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Apple orchards suffer from a wide range of problems. The worst of all is not moose, deer, rabbits, voles, round-headed apple tree borers, sawfly, codling-moth, curculio, or scab. It is a bird, the ruffed grouse (Bonasa umbellus), known locally by the nickname partridge, which is the term I will use in this article. Partridge eat the buds of trees in the winter, and apple buds are among their favorite foods. They eat both leaf and flower buds, but leaf buds will regenerate the same year. Flower buds will not; they require two years in formation. If you lose all your flower buds, you will have no apples. Just one partridge is easily capable of “budding” an entire small orchard over the course of the winter.

Preventing Deer Damage

Preventing Deer Damage

Juhre begins with an appraisal of deer, both mule deer and white tail. If you’re going to outwit them, he says, you’ve got to know them: their feeding habits, their preferences, how high they can jump, how small an opening they can squeeze under… They are, he says, creatures of habit. So if you don’t want them in your garden, you need to set those boundaries early in the game. Once they’re used to snacking on the gladioli it’s hard to change their ways.

Ruth

Ruth

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Numerous famous authors have recorded gut wrenching accounts of the loss of beloved animals. Steinbeck’s The Red Pony and Rawlings’ The Yearling come to mind, but there are many others. Those writings were required reading as I experienced secondary English education. Form, content, personification, and symbolism swept over us like a tidal wave. However, living the event of the loss is far more grievous than reading about it.

Spence Farm

Spence Farm

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Last March I traveled to Illinois to speak at the first general meeting of the Central Illinois Sustainable Farming Network. The Travis family of Spence Farm, Journal subscribers, had been instrumental in getting me to go out. I paid their magnificent diversified farm a short visit before the talk. Marty, Kris and Will were working in the maple syrup rendering shed amidst their farm forest. Several folks had joined them for the work day. I visited with them as we walked that crisp morning.

Starting a Farm Internship Program

Starting a Farm Internship Program

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Farming and ranching internships seem to be the twenty-first century’s answer to the need for hands-on, person-to-person education on the art, science and business of sustainable farming and ranching. Well-designed internships can provide interns with basic skills and experiences necessary to make a start in farming as a profession. For established farmers, internships can provide an opportunity to foster and inspire a new generation of producers.

The Magna Grecia Hoe

The Magna Grecia Hoe

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Last spring I put a handle on a curious gardening tool I picked up at the FALCI company in Italy. Ashley, our 17-year-old (a seasoned gardener and enthusiastic digging fork user), was first to try it. She came back excitedly in a rather short time with a request: “Call to Italy right away and have them send us more of these.” “These” are the Magna Grecia hoes, popular in the Calabria region of South Italy but, interestingly, known in very few other places.

The Milk and Human Kindness: Making Cheese

The Milk & Human Kindness: Making Cheese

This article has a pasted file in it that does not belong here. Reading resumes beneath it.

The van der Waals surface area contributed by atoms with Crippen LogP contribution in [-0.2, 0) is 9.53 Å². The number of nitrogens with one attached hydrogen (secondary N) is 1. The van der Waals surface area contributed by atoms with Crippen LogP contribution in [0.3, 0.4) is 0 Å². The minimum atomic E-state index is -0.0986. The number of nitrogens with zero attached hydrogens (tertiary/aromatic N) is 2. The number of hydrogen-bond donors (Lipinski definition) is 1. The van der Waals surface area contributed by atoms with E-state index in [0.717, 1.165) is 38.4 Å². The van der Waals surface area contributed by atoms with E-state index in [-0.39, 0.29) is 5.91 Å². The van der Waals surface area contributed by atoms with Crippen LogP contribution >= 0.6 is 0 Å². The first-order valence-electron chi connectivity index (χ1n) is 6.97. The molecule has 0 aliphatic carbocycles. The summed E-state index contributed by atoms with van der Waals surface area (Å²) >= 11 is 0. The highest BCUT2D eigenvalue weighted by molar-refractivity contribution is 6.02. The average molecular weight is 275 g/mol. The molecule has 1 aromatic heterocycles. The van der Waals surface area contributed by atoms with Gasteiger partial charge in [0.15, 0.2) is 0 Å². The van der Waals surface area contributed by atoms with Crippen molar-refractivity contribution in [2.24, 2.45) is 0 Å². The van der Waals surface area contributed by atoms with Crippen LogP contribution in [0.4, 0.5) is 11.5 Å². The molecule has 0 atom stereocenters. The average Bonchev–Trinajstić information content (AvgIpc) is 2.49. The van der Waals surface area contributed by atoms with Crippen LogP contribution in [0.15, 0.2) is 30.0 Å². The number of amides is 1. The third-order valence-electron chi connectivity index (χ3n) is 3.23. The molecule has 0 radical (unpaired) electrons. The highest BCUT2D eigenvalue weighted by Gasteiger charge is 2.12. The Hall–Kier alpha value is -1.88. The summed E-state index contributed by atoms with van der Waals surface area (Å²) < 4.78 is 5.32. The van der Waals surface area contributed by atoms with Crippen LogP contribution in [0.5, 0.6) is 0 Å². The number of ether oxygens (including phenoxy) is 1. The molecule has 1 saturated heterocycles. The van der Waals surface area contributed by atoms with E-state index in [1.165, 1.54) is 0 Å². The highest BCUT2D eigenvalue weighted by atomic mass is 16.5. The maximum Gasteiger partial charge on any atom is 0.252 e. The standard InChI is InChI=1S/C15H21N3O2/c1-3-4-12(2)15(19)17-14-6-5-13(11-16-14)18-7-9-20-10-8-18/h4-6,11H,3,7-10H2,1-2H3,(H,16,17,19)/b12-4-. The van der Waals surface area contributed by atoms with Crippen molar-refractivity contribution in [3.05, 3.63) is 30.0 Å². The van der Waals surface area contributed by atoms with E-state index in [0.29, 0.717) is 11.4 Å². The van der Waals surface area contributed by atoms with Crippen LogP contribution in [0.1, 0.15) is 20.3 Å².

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Yogurt making is the perfect introduction into the world of cultured dairy products and cheese-making. You are handling milk properly, becoming proficient at sanitizing pots and utensils, and learning the principles of culturing milk. Doing these things regularly, perfecting your methods, sets you up for cheese-making very well. Cheese-making involves the addition of a few more steps beyond the culturing.

The New Pioneer Homesteader

The New Pioneer Homesteader

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Mindful of the challenges of doing precision row cultivation, Pioneer put the driver behind the work for easier visibility. Other nifty bits of engineering include a cutaway seat frame allowing operator to slide into seat without stepping over any railing. The toolbar is in front of the axle so the implement turns with the horses – (instead of behind the axle where the implement turns opposite of horses.) Toolbar raises and lowers while maintaining level position. Wheels are adjustable for different row spacings. The tongue has an adjustable stabilizer that permits precision leveling of the tool at hand. The bushings are oil impregnated.

The Road to Better Corn is Open

The Road to Better Corn is “Open”

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Most farmers take it for granted that hybrid corn will yield more, acre for acre, than an open-pollinated variety. However, as advocates of OP corn have always been apt to point out, yield isn’t everything. OP corn is well known to be more nutritious than hybrid strains, having more minerals, free sugars, and protein and less plain starch. Even animals will almost always preferentially consume OP ear corn if given a choice between it and a hybrid. Moreover, the wider gene pool of OP corn makes it resistant and/or tolerant to a wider variety of microbial diseases and insect pests.

Three Eggs in a Two Egg Pan

Three Eggs in a Two Egg Pan

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Good farming, that hand-held sensorial salad-like agriculture resident in our genetic memory, is today’s unsung hero in the swirl of societal options. It offers up right livelihood (jobs we might embrace as truly fulfilling and sustaining) to hundreds of millions of people, it provides a catacomb-like community of little laboratories where the fertility and diversity of biological life bubbles over into a shared over-lapping regenerating abundance, an affordable wealth. It is what most of us want for ourselves, for our times, for each other. It is what only a few of us believe is attainable. And that is not because it is difficult or out of reach, it is because we are told, indirectly and repeatedly, that it can’t be done, and we haven’t been able to hold off that negative message.

Visioning County Food Production Part 5

Visioning County Food Production Part 5

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Ideally this process would be part of a general physical redesign of both the urban and hinterland communities according to the model that emerged in Europe, where centuries of higher population densities have dictated more careful land use planning. Even today, European towns large and small are characteristically dense clusters of buildings that end abruptly in agrarian vistas.